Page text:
It can be really difficult to figure out why a baby is crying – are they hungry, tired, do they have a nasty nappy, have they lost their dummy, or do they just want to go home? If you have an eczema baby, there are even more things that they might be trying to tell you: they are too hot, is the itch just too much today? Added to that, getting hot and bothered really doesn’t help itchy eczema. By teaching your eczema baby a few simple signs they can tell you what the problem is (or isn’t) and you can remove some of the guess work.
Anecdotal evidence also suggests that if toddlers are able to communicate through signing they get less frustrated and consequently have fewer tantrums – also very useful in preventing eczema babies and toddlers from getting hot, sweaty and even itchier. We taught both of our kids to sign and in Max’s case had very few tantrums (he’s now nearly 5). The jury is still out on Zoë (almost 2) but I can think of at least one incident which could well have become very noisy if she hadn’t been able to tell us that we had just walked past some very yummy looking cakes and she wanted one – I still can’t figure out how I missed them!
But my baby is only 6 months old…
Baby signs require very little co-ordination so even young babies are physically able to sign. Babies typically realise that objects have names at around 6 months old and with a bit of effort from their parents, most babies can sign back (with understanding) at between 7 to 9 months old. Do remember that eczema babies have a lot to deal with so might take them a bit longer to learn signs than their non-itchy peers.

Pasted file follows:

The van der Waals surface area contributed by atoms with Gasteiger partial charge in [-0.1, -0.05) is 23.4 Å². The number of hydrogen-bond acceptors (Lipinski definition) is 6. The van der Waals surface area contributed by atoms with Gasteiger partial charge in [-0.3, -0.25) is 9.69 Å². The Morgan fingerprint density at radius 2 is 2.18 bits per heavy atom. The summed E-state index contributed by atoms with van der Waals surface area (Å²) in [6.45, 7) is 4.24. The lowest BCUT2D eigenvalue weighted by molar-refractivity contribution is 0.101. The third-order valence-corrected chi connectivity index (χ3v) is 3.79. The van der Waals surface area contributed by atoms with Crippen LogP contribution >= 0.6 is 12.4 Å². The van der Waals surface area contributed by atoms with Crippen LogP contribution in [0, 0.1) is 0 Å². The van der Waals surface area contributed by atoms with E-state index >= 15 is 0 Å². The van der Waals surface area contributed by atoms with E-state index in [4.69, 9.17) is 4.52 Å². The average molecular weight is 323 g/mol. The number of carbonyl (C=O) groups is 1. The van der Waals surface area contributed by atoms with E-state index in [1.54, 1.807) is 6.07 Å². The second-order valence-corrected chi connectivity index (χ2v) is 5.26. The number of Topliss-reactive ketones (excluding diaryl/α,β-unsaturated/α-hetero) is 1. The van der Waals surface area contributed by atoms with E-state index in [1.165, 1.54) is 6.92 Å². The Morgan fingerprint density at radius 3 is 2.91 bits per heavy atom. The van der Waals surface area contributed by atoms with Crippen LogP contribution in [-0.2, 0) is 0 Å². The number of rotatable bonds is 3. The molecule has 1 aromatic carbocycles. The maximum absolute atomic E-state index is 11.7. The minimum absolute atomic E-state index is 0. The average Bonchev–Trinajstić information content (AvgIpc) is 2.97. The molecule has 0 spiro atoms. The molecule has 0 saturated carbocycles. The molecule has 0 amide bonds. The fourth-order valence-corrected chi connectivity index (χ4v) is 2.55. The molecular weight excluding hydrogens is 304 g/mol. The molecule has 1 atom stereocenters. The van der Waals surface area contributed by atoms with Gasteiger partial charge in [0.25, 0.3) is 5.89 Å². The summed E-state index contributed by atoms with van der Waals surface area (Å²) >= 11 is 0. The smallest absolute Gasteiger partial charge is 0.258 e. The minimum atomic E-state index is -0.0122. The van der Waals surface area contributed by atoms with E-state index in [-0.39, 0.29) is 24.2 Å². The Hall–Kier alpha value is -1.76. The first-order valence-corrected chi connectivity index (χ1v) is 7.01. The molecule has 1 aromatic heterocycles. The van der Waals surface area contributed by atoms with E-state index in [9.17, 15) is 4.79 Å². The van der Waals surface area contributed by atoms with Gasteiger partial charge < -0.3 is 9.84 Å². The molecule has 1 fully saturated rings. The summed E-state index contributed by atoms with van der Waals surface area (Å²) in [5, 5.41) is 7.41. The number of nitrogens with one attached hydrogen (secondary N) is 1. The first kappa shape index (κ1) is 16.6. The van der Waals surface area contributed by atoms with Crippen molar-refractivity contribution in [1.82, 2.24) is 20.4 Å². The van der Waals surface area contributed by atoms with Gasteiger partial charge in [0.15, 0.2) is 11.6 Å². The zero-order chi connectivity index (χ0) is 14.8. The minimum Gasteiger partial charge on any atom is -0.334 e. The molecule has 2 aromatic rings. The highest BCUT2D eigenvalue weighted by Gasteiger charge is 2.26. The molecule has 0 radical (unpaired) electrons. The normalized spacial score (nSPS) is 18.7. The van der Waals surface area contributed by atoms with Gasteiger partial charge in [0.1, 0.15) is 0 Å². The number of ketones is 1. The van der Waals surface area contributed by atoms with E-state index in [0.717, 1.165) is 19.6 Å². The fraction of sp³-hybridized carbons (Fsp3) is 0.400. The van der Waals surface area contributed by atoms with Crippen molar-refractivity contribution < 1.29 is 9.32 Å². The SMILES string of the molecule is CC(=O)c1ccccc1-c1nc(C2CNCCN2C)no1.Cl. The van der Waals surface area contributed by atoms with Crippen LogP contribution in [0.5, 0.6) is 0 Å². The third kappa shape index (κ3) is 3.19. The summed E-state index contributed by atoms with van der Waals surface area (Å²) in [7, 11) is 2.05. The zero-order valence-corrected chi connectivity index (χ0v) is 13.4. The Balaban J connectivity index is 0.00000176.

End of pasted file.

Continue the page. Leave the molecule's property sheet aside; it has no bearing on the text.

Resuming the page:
Zoë could sign ‘duck’ (learnt from her big brother) and ‘milk’ at about 7 months old. By the time she was 8 months old she was able to tell us whether she wanted more ‘milk’ or ‘sleep’ when we asked her. Her big brother’s progress was broadly similar, although we can’t precisely remember when he started signing.
Will baby signing affect speech development?
Yes – by speeding it up. A number of studies show that signing children have better language development than their non-signing peers.
Like most signing kids, ours sign at the same time as talking so we have been able to decode what they are trying to say much earlier than we would otherwise have been able. We can then repeat the word properly for them to copy; this word modelling is a key part of learning to talk.
It’s easy, you can start signing today
Start with just a few signs – we went for the usual crying triggers: ‘milk’, ‘nappy’ and ‘sleep’. Use the each sign whenever you say the word, especially when you are actually holding or doing the thing you are talking about. So if you are teaching the sign ‘milk’, aim to focus your baby’s attention on your hand (easier said than done), make the sign (see our video guide) and say ‘milk’ and then produce the milk. If you are teaching ‘nappy’, make the sign and say ‘nappy’ whenever you change their nappy.
You need to be pretty consistent so that they get to associate the sign, as well as the word, with the thing you are talking about. This takes a bit of remembering before it turns into second nature, so it’s worth starting early so you can get into the signing habit. We started when our two were about 4 months old, so that by the time they had started associating words with things we had got into the signing habit. As a guide, it usually takes around 4-6 weeks for a baby to learn their first signs – so you’ll need to be patient – but it really is worth the effort. Later signs are usually learnt more quickly.
Click here for more useful things to teach eczema babies and kids.
We loved the extra communication that signing gave our kids. What is your experience?
Here at ScratchSleeves we don’t just share our experiences of bringing up an eczema child (and favourite allergy friendly recipes), we also manufacture and sell our unique stay-on scratch mitts for itchy babies, toddlers and children. We now stock sizes from 0-10 years in a range of colours. Visit our main website for more information.